Location within the U.S. state of Texas
Texas's location within the U.S.
|Named for||William B. Travis|
|• Total||1,023 sq mi (2,650 km2)|
|• Land||990 sq mi (2,600 km2)|
|• Water||33 sq mi (90 km2) 3.2%%|
| • Estimate |
|Time zone||UTC−6 (Central)|
|• Summer (DST)||UTC−5 (CDT)|
|Congressional districts||10th, 17th, 21st, 25th, 35th|
Travis County is a county in south central Texas. As of the 2010 census, the population was 1,024,266; the estimated population in 2019 was 1,273,954.It is the fifth-most populous county in Texas. Its county seat is Austin, the capital of Texas. The county was established in 1840 and is named in honor of William Barret Travis, the commander of the Republic of Texas forces at the Battle of the Alamo.
Travis County is part of the Austin-Round Rock Metropolitan Statistical Area. It is along the Balcones Fault, the boundary between the Edwards Plateau to the west and the Blackland Prairie to the east.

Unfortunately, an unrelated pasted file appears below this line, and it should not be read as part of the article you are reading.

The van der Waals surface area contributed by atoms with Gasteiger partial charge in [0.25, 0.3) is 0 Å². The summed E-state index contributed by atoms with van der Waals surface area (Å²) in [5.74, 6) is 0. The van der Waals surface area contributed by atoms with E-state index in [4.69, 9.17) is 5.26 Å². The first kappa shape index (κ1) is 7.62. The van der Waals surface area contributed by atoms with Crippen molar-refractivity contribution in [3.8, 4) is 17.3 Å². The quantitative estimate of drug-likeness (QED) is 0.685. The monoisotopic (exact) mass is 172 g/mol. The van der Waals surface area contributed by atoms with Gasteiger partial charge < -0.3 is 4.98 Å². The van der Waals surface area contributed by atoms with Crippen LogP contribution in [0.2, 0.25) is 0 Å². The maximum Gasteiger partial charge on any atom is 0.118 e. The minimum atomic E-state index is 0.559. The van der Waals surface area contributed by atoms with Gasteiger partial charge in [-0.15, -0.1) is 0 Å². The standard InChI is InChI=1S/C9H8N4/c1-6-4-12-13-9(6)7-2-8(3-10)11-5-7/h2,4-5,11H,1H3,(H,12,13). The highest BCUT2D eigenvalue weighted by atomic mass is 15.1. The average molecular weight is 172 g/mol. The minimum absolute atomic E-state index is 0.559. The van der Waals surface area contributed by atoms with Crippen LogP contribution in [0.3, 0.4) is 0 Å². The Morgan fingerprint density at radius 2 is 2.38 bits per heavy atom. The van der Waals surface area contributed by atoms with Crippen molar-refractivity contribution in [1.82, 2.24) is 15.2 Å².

Evidence of habitation of the Balcones Escarpment region of Texas can be traced to at least 11,000 years ago. Two of the oldest Paleolithic archeological sites in Texas, the Levi Rock Shelter and Smith Rock Shelter, are in southwest and southeast Travis County, respectively.Several hundred years before European settlers arrived, a variety of nomadic Native American tribes inhabited the area. These indigenous peoples fished and hunted along the creeks, including present-day Barton Springs, which proved to be a reliable campsite. At the time of the first permanent settlement of the area, the Tonkawa tribe was the most common, with the Comanches and Lipan Apaches also frequenting the area.